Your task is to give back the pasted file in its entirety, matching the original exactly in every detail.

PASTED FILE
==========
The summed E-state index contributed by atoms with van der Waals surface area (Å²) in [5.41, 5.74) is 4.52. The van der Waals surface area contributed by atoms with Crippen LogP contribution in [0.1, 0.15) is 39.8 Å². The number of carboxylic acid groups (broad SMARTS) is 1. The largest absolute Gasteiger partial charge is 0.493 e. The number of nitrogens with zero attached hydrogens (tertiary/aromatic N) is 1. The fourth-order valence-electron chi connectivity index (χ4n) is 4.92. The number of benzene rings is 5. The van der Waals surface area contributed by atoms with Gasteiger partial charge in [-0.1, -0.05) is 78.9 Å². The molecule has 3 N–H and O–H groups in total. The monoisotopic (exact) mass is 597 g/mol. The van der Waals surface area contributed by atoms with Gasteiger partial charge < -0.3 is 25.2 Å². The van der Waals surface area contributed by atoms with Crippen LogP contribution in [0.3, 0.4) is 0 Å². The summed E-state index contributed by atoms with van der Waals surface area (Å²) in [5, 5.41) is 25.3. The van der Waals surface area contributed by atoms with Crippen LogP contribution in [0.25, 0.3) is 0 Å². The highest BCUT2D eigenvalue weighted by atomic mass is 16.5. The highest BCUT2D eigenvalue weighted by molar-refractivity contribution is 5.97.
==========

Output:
The summed E-state index contributed by atoms with van der Waals surface area (Å²) in [5.41, 5.74) is 4.52. The van der Waals surface area contributed by atoms with Crippen LogP contribution in [0.1, 0.15) is 39.8 Å². The number of carboxylic acid groups (broad SMARTS) is 1. The largest absolute Gasteiger partial charge is 0.493 e. The number of nitrogens with zero attached hydrogens (tertiary/aromatic N) is 1. The fourth-order valence-electron chi connectivity index (χ4n) is 4.92. The number of benzene rings is 5. The van der Waals surface area contributed by atoms with Gasteiger partial charge in [-0.1, -0.05) is 78.9 Å². The molecule has 3 N–H and O–H groups in total. The monoisotopic (exact) mass is 597 g/mol. The van der Waals surface area contributed by atoms with Gasteiger partial charge < -0.3 is 25.2 Å². The van der Waals surface area contributed by atoms with Crippen LogP contribution in [0.3, 0.4) is 0 Å². The summed E-state index contributed by atoms with van der Waals surface area (Å²) in [5, 5.41) is 25.3. The van der Waals surface area contributed by atoms with Crippen LogP contribution in [0.25, 0.3) is 0 Å². The highest BCUT2D eigenvalue weighted by atomic mass is 16.5. The highest BCUT2D eigenvalue weighted by molar-refractivity contribution is 5.97.